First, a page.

Interpol's new president has lived a life rich in awards and achievements, but none has attracted such controversy as his latest success which was accompanied by allegations of torture. Emirati General Ahmed Nasser Al-Raisi always looked favourite to win Thursday's vote over veteran Czech police officer Sarka Havrankova, and he duly delivered 68.9 percent of the votes cast by member countries. It is far from the only success for a man who became head of the United Arab Emirates' security forces in 2015 and has held several high-level police positions, including general director of central operations in the Abu Dhabi force.
© Giuseppe CACACE An Emirati flag and a banner bearing the portrait of Dubai's ruler Sheikh Mohammed bin Rashid Al-Maktoum hang on the side of a building in the Gulf emirate
Driven by major oil wealth, the former British protectorate has left behind its humble beginnings of tents and simple, mud-brick houses to become one of the biggest players in the Middle East, both economically and politically.
Dubai, a former pearling town and now a brash trade and financial centre, boasts a forest of skyscrapers including the world's tallest building, the 830-metre (2,723 feet) Burj Khalifa.
"Some people here used to build their houses from date tree branches, then mud bricks, and today it is all villas and towers," Fouad said.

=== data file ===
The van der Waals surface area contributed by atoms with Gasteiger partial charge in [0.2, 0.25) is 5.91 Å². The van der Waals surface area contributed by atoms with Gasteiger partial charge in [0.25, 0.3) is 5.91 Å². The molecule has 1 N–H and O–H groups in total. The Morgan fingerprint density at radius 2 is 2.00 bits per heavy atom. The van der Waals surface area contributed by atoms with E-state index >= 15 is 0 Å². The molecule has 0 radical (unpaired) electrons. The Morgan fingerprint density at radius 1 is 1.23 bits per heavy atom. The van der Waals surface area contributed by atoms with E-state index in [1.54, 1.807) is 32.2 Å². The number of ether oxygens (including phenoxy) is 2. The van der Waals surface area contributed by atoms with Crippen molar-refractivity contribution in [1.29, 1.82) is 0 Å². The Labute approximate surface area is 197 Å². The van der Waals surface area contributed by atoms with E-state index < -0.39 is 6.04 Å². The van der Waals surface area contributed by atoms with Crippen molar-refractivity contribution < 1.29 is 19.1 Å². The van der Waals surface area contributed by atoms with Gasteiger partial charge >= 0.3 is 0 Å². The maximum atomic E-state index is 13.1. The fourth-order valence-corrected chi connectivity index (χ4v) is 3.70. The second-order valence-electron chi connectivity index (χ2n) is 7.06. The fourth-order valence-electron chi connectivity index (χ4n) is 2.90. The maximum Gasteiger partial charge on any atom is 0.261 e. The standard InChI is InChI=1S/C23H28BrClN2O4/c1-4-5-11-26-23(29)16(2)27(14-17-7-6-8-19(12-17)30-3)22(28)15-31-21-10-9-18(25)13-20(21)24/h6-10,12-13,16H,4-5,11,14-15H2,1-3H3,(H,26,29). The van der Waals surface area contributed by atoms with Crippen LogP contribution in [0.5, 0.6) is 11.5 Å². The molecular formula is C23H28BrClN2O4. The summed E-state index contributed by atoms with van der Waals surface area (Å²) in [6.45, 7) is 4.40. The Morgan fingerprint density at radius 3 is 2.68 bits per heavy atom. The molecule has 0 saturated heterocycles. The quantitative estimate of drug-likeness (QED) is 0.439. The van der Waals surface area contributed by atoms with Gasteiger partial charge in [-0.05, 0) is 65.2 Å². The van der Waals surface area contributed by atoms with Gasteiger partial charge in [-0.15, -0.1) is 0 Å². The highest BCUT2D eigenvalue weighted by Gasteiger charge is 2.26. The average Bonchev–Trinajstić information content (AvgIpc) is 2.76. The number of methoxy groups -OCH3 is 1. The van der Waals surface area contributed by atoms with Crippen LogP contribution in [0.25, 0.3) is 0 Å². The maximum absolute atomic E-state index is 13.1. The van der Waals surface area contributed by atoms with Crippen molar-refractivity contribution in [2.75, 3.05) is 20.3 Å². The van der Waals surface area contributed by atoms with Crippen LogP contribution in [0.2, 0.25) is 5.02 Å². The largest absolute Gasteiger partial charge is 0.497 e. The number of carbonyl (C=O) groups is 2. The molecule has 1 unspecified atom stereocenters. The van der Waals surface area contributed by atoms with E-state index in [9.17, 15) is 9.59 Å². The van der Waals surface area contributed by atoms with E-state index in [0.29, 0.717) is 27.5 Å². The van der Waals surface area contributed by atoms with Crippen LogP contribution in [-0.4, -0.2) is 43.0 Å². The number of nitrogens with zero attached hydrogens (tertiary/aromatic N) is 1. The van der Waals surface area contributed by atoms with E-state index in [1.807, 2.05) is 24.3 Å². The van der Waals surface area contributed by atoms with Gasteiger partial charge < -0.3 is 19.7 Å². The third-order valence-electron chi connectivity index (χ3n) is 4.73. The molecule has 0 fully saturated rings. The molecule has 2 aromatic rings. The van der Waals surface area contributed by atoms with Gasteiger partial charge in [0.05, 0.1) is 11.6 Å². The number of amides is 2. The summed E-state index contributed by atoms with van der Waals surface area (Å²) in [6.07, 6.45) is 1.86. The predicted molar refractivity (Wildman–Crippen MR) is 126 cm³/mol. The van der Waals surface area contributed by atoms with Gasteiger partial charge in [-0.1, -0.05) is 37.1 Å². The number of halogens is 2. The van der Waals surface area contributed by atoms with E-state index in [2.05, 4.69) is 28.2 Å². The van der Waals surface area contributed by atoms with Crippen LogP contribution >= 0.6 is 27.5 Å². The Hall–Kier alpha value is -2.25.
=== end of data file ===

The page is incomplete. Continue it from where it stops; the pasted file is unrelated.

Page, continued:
- 'Activist foreign policy' -
The late Sheikh Zayed "believed deeply in Arab nationalism, and worked to unite the seven emirates into a single federation", said Elham Fakhro, senior Gulf analyst at the International Crisis Group think tank.
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You don’t have to look far to find evidence of the variety of visitors who visit Seattle’s Central Library. Located on the basement floor, amidst a globe-spanning collection of DVDs, is a work from artist Ann Hamilton which allows visitors to walk all over on 556 first lines of books, etched into the hardwood floor in Arabic, Chinese, English, French, German, Italian, Japanese, Korean, Russian, Spanish, and Vietnamese. Yes, it’s a small detail in a large building, one that could literally get lost underfoot. But it’s embellishments like these that make Seattle Public Library-Central the latest selection for The Daily Beast’s monthly series, The World’s Most Beautiful Libraries.
"It remains the only functional system of federalism in the Arab world."
Among the world's top producers of crude, the UAE's rapid growth since the 1970s is linked closely to its oil and gas wealth.
However, Dubai, with scant oil resources compared to the capital Abu Dhabi, has blossomed as a financial, transport, tourist and media hub.
The Arab world's second-biggest economy behind Saudi Arabia also wields growing political influence, filling a space ceded by traditional powers such as Egypt, Iraq and Syria.